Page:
Posted by: Kennedy | January 28, 2011

How full is your barrel?

Yesterday in my Environment class, we learned about pollutants in the household and the office. We had a very stimulating discussion on the ‘barrel effect,’ and I thought to myself: I feel a blog post coming on…

The barrel effect relates to the “genetic, dietary, psychological and environmental factors that accumulate over a period of time and impact your overall health.” This includes all physical, chemical and biological contaminants in the food we eat, the water we drink, and the air we breathe.

The fuller your barrel, the more your health may be comprised. Your body works constantly to ensure your barrel doesn’t ‘overflow’ by eliminating waste and toxins. But if too much is added to your barrel too quickly, your body can’t handle it.

We would all benefit from peering inside our own barrels from time to time to make sure they aren’t getting too full.

Things that fill your barrel:

–       Where you live (city vs. town vs. country)

–       Where you work (toxins, pollutants, exhaust)

–       What you eat (processed foods, sugar)

–       Ignoring food allergies or intolerances

–       Indoor pollution (dust, mold)

–       Outdoor pollution (smog, exhaust)

–       Habits (smoking, drinking, drugs)

–       Physical factors (age, stress level)

–       Health factors (infection, disease)

–       Chemical exposure (in household cleaners, cosmetics, personal hygiene products)

We all completed this exercise in class, identifying items in our barrels that we consider easy to change vs. more difficult to change.

Here’s what’s filling my barrel right now:

–       I live in a big city

–       I sometimes eat sugar and foods that are processed

–       I breathe in dust particles in my apartment

–       I breathe in car exhaust when I’m walking or running outside (and smog in the summer – thinking about my half-marathon training makes me cringe!)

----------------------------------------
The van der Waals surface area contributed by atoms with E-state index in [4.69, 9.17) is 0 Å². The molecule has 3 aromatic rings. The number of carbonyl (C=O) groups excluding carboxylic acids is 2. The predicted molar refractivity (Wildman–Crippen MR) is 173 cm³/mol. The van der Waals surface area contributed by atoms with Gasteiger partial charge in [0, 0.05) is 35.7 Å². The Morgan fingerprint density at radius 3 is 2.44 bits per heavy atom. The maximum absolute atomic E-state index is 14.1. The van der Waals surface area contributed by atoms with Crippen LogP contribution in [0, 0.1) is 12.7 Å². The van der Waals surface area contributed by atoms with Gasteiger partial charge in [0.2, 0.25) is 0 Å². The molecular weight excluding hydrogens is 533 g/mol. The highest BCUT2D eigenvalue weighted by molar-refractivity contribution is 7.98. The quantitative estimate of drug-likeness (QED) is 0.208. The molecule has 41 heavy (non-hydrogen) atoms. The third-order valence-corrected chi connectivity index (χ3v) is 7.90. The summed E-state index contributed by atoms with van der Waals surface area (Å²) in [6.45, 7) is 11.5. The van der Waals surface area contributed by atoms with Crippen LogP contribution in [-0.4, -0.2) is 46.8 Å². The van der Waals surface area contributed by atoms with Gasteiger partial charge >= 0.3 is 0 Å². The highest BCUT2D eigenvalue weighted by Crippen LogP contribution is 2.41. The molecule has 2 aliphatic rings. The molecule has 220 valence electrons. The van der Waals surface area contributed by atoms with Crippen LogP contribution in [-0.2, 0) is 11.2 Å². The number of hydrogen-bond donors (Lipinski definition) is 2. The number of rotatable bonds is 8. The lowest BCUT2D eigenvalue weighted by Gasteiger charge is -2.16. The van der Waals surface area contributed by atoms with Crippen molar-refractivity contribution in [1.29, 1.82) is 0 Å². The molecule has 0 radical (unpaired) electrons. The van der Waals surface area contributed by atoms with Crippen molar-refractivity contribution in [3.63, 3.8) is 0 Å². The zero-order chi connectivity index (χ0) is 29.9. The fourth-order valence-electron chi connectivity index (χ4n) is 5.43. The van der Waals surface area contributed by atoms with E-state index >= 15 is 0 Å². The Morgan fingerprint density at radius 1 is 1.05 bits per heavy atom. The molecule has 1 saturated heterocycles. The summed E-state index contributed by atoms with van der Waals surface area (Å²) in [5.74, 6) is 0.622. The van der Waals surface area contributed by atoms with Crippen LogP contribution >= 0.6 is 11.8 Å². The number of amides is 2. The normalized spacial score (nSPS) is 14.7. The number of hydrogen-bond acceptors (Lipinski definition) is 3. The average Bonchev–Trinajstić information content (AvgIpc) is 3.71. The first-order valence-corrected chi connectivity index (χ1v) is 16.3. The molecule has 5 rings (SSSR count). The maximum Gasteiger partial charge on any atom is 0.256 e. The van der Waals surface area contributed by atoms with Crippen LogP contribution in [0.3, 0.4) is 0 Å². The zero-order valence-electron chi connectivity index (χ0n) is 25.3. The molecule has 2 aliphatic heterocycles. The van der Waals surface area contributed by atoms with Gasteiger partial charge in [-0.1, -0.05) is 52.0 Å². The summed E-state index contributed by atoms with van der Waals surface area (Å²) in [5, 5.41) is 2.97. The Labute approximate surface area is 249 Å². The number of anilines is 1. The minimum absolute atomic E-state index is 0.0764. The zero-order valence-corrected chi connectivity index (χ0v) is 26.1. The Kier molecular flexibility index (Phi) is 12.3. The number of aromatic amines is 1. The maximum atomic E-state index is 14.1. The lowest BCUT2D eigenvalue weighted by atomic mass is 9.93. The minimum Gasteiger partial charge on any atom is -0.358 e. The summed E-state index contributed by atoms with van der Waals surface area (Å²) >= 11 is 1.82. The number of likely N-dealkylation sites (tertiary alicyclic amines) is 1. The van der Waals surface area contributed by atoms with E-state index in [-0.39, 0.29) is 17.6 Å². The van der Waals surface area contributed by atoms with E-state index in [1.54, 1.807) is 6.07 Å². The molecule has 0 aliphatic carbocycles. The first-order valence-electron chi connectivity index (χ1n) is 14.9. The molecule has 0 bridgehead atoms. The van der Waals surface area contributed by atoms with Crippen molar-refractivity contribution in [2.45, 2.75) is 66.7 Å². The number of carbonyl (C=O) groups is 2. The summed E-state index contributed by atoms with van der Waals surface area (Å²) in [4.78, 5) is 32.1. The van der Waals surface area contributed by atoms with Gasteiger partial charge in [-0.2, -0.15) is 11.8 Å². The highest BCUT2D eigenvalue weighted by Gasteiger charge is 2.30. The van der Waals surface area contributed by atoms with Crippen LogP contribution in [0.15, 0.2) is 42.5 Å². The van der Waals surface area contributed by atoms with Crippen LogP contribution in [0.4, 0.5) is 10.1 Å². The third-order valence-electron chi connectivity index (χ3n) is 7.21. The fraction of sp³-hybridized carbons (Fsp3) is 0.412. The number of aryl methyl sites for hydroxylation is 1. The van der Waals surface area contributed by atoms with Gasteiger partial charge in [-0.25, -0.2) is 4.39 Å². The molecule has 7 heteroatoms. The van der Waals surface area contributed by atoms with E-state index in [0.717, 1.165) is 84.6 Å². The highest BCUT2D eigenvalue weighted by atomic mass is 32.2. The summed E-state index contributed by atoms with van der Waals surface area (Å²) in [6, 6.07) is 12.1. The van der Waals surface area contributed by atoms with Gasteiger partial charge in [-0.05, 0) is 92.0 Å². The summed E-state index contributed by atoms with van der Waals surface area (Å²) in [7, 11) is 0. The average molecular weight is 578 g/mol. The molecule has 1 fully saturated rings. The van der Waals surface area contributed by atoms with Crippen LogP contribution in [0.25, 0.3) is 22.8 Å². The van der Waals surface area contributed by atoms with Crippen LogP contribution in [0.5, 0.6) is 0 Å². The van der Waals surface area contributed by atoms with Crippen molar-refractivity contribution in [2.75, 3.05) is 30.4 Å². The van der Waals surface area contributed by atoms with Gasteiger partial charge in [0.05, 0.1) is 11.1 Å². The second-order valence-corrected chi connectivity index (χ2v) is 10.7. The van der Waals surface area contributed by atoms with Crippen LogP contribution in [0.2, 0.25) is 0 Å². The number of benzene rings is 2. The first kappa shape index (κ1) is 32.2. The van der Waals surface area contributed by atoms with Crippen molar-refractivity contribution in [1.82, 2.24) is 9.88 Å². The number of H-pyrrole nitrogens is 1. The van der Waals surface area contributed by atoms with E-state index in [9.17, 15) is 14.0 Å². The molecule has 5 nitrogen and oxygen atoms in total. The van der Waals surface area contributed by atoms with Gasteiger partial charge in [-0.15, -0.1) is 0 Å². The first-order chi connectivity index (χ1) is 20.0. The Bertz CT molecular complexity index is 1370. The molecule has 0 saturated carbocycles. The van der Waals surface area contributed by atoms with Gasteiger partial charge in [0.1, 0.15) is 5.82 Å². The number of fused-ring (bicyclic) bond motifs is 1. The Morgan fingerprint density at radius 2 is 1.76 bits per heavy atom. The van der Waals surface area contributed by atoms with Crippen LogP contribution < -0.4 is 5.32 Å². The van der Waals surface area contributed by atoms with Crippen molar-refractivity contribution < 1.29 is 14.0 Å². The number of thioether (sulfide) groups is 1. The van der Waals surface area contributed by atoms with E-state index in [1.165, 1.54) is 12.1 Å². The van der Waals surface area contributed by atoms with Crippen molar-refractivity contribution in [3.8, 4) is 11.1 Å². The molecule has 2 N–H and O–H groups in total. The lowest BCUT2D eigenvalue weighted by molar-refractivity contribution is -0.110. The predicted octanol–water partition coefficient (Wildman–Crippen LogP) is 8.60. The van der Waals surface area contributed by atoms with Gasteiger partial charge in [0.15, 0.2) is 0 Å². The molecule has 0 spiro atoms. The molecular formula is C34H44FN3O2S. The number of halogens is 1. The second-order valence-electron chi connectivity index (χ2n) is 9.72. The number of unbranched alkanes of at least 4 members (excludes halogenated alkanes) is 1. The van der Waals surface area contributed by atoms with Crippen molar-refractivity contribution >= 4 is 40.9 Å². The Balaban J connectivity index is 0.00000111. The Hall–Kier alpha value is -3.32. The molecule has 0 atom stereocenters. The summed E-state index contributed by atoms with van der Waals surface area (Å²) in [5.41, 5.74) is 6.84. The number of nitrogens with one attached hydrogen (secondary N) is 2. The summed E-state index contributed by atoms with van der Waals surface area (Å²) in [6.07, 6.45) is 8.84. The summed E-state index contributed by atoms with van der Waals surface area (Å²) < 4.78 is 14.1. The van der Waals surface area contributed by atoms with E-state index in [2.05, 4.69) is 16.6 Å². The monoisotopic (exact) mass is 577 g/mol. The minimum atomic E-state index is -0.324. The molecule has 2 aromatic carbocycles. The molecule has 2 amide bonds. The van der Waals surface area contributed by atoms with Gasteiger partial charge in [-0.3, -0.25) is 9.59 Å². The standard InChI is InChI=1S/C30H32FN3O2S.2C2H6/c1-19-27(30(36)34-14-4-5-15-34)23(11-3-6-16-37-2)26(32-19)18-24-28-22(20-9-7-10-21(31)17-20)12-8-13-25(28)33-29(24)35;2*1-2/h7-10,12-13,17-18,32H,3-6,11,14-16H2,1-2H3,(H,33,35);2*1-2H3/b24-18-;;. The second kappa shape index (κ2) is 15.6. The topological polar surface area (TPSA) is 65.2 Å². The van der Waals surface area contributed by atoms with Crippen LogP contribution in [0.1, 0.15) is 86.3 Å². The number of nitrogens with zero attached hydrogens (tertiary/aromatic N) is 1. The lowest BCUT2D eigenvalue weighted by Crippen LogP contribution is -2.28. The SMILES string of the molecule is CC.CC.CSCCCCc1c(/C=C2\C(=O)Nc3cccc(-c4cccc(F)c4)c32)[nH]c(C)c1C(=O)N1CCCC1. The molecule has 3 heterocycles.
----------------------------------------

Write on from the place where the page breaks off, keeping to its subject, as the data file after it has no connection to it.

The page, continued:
–       I drink alcohol and caffeine

–       I use household cleaners and other products with loads of unpronounceable chemicals in them (as I’m learning through a class project I’m currently working on)

Some of these things I have little control over, like living in Toronto and breathing in car fumes. Others I have a lot of control over but would be tough for me to change, like giving up wine and coffee.

As we discussed things we could change to reduce the ‘fullness’ of our barrels, I was reminded of my post on simple switches vs. New Year’s resolutions. We talked about small changes we could make to reduce the impact of our lifestyle choices, such as:

–       Starting healthy rituals like skin brushing or drinking water before breakfast

–       Having one ‘detox day’ per week, where you eat only whole foods, no sugar, etc.

–       Replacing household products with essential oils (i.e. coconut oil as a moisturizer, hair conditioner)

These little behaviour shifts may seem insignificant, but they add up – after all, it’s about effects accumulated over time.

Plus, as we also discussed, it’s really hard to break habits that have been developed over the years. People brought up addictions to certain foods and caffeine (I can relate to both).

Then we got talking about judgement – a topic so crucial that it deserves its own post.

I think a lot of us are struggling with it as we learn more about nutrition. How do we use our knowledge to help our friends, family, and eventually our clients, without coming off as judgemental of their choices? Is it even possible for anyone to truly be nonjudgemental?

And perhaps even more challenging, how do we as nutrition professionals avoid judging ourselves when we don’t live a 100 per cent holistic lifestyle? Will we be viewed as hypocrites?

It’s a tricky subject, and one I’m sure I’ll spend much time on as the year progresses. But to me, the answer is balance. Aim for balance in your barrel and your body will thank you.

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Responses

  1. I do my best not to judge, and go by the 80/20 rule. 80% healthful and 20% not so much. 🙂

    No person can be perfect, and we are no exception. I think as long as we put out that energy and are down to earth and apprachable with our clients and we have only their best interests at heart that that will show in our recomendations.

    • Well said Miranda! I like the 80/20 rule too 🙂


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